Other highlights of the last few weeks: Taking the car in for routine maintenance and finding out there was a crack in the fuel pump and it was leaking gas. Kinda dangerous. Of course, they had to take off the gas tank to do the repair and replacement, and the new fuel pump was over $500, so the whole thing came to about $900.

Add that to the $1800 to replace the front end steering this spring, and it's still cheaper than car payments for a new one. I'm not really interested in getting rid of this car any time soon: it was Steve's car, so I still have a little bit of him (and California) sitting in the garage.

A second highlight was keeping up with my doctor appointments. I have decided to quit smoking (it's about time) and my quit date is Oct. 13, the third anniversary of Steve's death; also the third anniversary of my starting up smoking after having quit during his illness. I'm confident I'll do it this time, since cigarettes are almost $9 a pack here, and it's an easy way to save a couple thousand dollars a year. And, too, I'm really tired of having to keep track of how many I have and where I can get more.

A lot of the rest of my days has been filled with the almost addictive onslaught of the presidential campaigns. Going into the whole mess would take far more space than I want to devote to it. Suffice it to say that I can't wait for this election season to be over. That is one thing, I think, that everyone can agree on, no matter which side(s) of the fence you're on this election year.

I did want to share this video from Randy Rainbow with you, though. It's one of the few parodies that have made me truly guffaw.

So I have two weeks to smoke 'em if I got 'em. I'm looking forward to the colors of the fall foliage. After that comes Halloween and lots of dead leaves, then Thanksgiving (yea! I can put up my new tree!) and the start of winter. By the holiday season, things will be frozen for the next several months, and there will be snow. Time to go out and get new boots and a new winter coat.

Sunday, September 11, 2016

This Post Is Much Too Long

This entry was generated over three months' time, but I tried to keep the narrative chronological.

June 15, 2016

When I talked to my sister Kittie this week, she commented that I hadn't made a blog entry since March. Part of the reason is there wasn't much happening. Part of it was my lack of motivation to write.

I went to the auditions for "Billy Elliot," sang and danced and did not get cast. I wasn't miffed, as acting is not my forte. I tried out in the first place because, in my experience, casting adequate males, especially in a musical, can be difficult. I was offering myself up in case they needed male bodies on stage.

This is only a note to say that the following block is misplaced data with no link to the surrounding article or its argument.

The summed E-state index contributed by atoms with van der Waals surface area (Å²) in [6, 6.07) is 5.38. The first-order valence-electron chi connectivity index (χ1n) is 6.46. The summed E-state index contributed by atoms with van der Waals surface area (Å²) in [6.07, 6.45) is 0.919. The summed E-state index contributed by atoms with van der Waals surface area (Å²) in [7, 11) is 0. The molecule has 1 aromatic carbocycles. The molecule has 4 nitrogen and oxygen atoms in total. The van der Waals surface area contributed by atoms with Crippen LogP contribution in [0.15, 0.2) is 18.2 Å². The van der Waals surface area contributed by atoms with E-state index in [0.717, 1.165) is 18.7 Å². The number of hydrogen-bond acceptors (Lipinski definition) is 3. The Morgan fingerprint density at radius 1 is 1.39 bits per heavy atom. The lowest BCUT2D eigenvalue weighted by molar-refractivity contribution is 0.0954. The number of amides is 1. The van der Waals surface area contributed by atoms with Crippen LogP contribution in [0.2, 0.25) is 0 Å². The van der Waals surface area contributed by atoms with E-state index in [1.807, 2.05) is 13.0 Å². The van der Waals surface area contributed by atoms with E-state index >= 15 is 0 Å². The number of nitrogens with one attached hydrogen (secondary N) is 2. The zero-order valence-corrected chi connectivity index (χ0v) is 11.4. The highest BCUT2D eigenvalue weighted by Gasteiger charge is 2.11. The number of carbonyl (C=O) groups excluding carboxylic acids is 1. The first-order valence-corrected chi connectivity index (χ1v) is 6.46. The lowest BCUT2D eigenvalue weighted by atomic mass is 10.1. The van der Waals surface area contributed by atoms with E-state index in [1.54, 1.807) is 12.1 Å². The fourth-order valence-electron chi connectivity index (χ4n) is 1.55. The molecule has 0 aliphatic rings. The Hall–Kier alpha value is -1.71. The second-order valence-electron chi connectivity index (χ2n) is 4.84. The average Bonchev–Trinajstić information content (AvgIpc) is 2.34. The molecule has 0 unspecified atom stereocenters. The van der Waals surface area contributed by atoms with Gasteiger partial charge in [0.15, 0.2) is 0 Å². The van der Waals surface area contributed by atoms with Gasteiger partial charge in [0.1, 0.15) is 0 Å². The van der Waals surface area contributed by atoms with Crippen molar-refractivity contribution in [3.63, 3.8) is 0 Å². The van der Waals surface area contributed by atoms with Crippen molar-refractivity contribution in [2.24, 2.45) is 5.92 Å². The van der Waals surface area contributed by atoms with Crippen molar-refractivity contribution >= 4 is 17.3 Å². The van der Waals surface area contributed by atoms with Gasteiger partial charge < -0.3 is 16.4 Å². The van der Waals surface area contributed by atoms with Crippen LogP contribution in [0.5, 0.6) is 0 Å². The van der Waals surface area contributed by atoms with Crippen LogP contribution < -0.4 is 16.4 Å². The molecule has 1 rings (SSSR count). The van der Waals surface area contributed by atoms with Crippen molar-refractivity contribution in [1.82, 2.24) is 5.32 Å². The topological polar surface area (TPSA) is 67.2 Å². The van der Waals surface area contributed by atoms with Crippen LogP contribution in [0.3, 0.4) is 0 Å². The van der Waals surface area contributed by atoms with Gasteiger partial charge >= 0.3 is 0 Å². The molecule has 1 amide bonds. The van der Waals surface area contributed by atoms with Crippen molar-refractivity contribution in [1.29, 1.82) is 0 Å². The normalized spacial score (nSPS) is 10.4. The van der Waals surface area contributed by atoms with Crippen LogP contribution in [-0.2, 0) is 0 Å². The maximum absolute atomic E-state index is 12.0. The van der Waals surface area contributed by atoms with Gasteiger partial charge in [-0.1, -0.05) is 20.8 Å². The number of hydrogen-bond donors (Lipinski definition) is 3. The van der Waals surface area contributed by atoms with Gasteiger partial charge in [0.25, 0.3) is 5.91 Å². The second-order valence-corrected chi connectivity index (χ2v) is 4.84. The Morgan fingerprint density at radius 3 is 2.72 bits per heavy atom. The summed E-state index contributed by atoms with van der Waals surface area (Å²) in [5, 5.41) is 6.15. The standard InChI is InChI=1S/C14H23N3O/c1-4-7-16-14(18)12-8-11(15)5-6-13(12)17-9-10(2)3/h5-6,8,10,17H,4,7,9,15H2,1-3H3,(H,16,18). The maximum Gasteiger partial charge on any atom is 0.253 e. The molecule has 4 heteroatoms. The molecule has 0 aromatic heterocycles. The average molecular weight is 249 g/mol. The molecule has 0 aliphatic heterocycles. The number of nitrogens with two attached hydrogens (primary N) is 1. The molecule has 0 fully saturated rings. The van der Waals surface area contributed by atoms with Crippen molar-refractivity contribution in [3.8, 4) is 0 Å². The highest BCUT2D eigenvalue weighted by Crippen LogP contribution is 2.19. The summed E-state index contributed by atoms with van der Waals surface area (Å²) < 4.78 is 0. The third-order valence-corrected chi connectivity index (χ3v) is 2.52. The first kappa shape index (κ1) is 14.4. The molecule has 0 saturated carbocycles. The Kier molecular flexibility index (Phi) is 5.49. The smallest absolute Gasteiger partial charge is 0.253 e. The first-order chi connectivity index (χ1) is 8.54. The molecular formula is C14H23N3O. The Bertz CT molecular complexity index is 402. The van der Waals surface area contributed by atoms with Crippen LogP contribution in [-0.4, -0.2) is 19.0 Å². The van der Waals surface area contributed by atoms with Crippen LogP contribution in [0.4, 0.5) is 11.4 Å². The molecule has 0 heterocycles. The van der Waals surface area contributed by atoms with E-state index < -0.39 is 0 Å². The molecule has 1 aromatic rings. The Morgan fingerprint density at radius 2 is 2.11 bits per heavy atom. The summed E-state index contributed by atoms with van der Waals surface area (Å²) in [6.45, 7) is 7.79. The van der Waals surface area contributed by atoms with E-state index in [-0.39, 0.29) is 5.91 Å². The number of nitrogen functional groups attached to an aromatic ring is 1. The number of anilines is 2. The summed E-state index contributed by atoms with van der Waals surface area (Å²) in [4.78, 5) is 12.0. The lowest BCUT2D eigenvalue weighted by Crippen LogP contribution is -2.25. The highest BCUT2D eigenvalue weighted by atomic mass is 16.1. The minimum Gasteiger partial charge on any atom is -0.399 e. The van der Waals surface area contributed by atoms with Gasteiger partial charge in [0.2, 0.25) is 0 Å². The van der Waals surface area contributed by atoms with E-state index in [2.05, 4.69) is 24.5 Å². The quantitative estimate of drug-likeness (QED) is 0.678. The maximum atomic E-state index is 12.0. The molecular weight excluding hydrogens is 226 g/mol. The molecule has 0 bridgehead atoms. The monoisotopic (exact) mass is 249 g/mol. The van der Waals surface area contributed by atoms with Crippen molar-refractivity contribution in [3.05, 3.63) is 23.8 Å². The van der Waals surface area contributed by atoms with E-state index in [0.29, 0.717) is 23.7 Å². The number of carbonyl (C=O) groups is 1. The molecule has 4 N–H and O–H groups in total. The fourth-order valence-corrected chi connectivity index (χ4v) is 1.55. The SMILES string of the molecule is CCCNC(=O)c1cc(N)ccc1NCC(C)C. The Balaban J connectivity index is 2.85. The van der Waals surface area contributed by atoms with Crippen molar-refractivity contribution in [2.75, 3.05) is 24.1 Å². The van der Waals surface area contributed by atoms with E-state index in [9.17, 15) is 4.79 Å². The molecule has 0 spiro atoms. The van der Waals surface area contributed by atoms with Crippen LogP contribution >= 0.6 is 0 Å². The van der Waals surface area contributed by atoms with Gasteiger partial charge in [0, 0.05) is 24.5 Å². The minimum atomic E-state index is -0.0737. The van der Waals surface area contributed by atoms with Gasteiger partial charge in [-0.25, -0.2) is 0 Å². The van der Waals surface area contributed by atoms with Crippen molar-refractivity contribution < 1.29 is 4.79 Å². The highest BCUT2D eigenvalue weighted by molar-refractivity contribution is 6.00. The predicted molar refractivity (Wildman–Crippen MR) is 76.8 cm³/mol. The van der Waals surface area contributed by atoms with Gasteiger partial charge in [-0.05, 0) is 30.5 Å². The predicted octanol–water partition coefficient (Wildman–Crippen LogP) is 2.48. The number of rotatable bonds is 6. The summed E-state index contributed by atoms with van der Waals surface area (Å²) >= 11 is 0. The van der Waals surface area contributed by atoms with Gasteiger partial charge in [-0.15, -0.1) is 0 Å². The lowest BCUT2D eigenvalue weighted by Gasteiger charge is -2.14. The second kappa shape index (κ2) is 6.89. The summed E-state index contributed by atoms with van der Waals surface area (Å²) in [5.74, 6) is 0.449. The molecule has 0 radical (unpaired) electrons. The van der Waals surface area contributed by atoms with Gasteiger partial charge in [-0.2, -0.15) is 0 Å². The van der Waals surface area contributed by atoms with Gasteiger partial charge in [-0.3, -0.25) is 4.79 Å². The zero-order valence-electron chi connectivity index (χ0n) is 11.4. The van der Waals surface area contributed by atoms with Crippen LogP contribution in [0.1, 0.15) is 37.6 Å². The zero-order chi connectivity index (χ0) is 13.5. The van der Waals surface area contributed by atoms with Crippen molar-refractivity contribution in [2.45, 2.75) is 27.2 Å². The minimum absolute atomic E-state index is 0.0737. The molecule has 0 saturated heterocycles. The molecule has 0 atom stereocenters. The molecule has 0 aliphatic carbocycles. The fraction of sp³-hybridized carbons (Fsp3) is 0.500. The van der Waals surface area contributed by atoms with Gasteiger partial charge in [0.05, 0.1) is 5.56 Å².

Natalie and Uncle Pete at
Cameron Park Farmer's Market
One of the things that spring brought was an opportunity to open the windows and air out the house. When I did, cat hair and dust bunnies emerged from every crack, corner and crevice in the place. The downstairs vacuum was out of bags, and they're impossible to find. A1 Vacuums over by Papa Murphy's Pizza did have them, so I dropped in. After some conversation, I had purchased six bags for the vacuum and also a Dyson cordless.

The Dyson is amazing; about the size and weight of a can of coffee but with the suction of a full-sized vacuum and motorized heads for bare floors, carpet and one just for stairs. I actually use the thing quite a lot. The only downside is that it only holds a charge for 15-20 minutes, then it needs at least three hours to fully recharge. But doing the floors, or the stairs, or the upholstery each takes well under 10 minutes, and I have the canister (with the bags) as a backup.

The family gathers for Natalie's sixth birthday
Mark, who took care of snow removal in the winter, is now taking care of the yard for me. His only fault is that he doesn't invoice me. I had to ask for one, and he'd racked up a couple months of mowing, so I owed him $245. The yard looks really great, though, and he has a handle on eradicating the weeds, so I'm happy.

I've been trolling the want ads and Craig's List, looking for a part-time job and a table for the kitchen. One job advertised (image prep for a yearbook publisher) was through Manpower, so that meant going down and filling out lots of paperwork, watching a half-hour video on what chemicals you shouldn't drink and how to pick up boxes.

Me, Steve, Pam at free
summer concert in the park
They wanted to test my computer skills, but they had no tests for Adobe products, so we saved some time there. Never heard anything back, as was the case for the few resumes I've sent out previously. I'm assuming I'm too old or over-experienced in most employers' eyes.

Just this week there was an ad on Craig's List for a part-time office assistant in an "arts association." I e-mailed a cover letter and resume Friday of last week, so if I hear anything, it should be in the next week or so. And I'm still looking for that table.

I vowed that I would keep all aspects of the presidential election out of these pages. It's so bizarre that it really deserves its own blog, and there are millions of people on Facebook and Twitter putting in their two cents, and I just can't compete with the information and entertainment value there.

But I just had to share this:

August 30-September 11, 2016

I started a post back in June and forgot about it. I just returned from the family reunion in California and I've promised everyone a blog post, so here goes.

To pick things up in July, the weather has been much muggier and hotter than last summer, even the locals have said so.